In January 2014, I wrote a post discussing the plans of the UK Coalition government to withhold some benefits from ‘jobless’ EU migrants. I suggested that this group would be hard to define and that the most obvious persons to fall into this category would be those who are not only unemployed but also for some reason unemployable, such as Wadi Samin, an Austrian army veteran deemed permanently unable to work due to ill health. In Dano, the Grand Chamber of the CJEU seems to have confirmed that this is indeed the case. This decision has been welcomed by leaders including but not limited to David Cameron. However, it does not place major new restrictions on the right of free movement – rather it provides a welcome affirmation of the existing restrictions in the Treaties and secondary legislation. It does this by establishing that ‘sufficient resources’ in Article 7 of the Citizenship Directive refers to ‘own’ resources.
Ms Dano grew up in Romania but migrated to Germany where her 2-year old son, Florin, was born in 2009. Both are Romanian nationals. She settled in Leipzig with her sister and was issued with a permanent residence card in July 2011. She received no support from the child’s father but in addition to help provided by her sister, Dano received child benefit for her son, as well as an additional amount in maintenance payments. (totalling around EUR 317 per month). In 2011 she applied for a series of basic provision benefits (‘Grundsicherung’) provided under German legislation to jobseekers – subsistence benefit (‘existenzsichernde Regelleistung’) for herself, social allowance (‘Sozialgeld’) for her son as well as a contribution to accommodation and heating costs. This application was refused, as was a second application in 2012. An administrative challenge to the 2012 decision, based on Article 18 and 45 TFEU, failed. It was held that she was not eligible to receive these benefits under the relevant German legislation (Paragraph 7(1) of SGB II and Paragraph 23(3) of SGB XII).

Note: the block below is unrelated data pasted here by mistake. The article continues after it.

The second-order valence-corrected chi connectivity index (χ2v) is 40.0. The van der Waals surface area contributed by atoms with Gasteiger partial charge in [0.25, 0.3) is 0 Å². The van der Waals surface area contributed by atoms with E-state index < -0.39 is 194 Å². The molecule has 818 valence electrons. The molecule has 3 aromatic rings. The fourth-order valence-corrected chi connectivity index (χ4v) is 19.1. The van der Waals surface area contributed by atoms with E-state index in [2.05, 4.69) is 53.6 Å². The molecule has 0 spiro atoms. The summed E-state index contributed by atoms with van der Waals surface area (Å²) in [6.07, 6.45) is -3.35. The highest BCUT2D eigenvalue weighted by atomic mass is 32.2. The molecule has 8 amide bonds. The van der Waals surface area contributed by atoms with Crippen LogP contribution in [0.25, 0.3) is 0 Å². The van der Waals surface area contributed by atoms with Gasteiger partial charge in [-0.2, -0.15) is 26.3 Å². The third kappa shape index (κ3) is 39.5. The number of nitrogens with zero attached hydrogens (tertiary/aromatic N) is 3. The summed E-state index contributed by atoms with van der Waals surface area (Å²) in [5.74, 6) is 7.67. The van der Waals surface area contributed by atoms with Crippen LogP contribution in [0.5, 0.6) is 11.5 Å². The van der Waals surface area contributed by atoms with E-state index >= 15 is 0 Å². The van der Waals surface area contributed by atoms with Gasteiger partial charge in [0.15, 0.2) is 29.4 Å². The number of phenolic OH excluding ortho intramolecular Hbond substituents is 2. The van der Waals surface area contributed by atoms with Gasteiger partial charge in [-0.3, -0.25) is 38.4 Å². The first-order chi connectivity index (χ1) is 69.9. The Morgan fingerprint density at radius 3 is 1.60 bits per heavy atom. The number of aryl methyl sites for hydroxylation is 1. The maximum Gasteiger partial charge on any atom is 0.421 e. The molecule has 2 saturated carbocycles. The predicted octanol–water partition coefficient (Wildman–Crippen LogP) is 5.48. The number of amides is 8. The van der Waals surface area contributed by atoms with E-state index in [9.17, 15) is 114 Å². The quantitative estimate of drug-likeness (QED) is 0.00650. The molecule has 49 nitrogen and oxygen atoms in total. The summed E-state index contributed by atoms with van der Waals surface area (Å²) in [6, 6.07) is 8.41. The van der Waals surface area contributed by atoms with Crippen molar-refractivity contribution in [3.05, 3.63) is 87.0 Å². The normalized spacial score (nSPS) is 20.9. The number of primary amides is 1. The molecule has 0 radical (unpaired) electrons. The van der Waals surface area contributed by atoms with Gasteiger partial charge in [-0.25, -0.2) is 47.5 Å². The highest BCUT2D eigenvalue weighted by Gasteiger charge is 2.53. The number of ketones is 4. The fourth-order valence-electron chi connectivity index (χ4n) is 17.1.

She subsequently brought an action before the Social Court in Leipzig, challenging the refusal to grant these basic benefits. The Leipzig Court, although it agreed with the decision under appeal, was unsure that the German provisions were compatible with EU law, in particular the general principle of non-discrimination resulting from Article 18 TFEU, the general right of residence resulting from Article 20 TFEU and Article 4 of Regulation No 883/2004. It therefore referred four questions to the CJEU.
Question 1: the scope ratione personae of Article 4 Regulation No 883/2004
The first question concerned the scope ratione personae of Article 4 Regulation No 883/2004, which replaced Regulation No 1408/71 from 1 May 2010. Article 4, headed ‘Equality of treatment’, provides:
‘Unless otherwise provided for by this Regulation, persons to whom this Regulation applies shall enjoy the same benefits and be subject to the same obligations under the legislation of any Member State as the nationals thereof.’
Having decided that the basic provision benefits sought were ‘special non-contributory cash benefits’ (within the meaning of Article 70(2) of Regulation No 883/2004) the Leipzig Court asked whether such benefits were covered by Article 4. The Grand Chamber confirmed that they did. Continue reading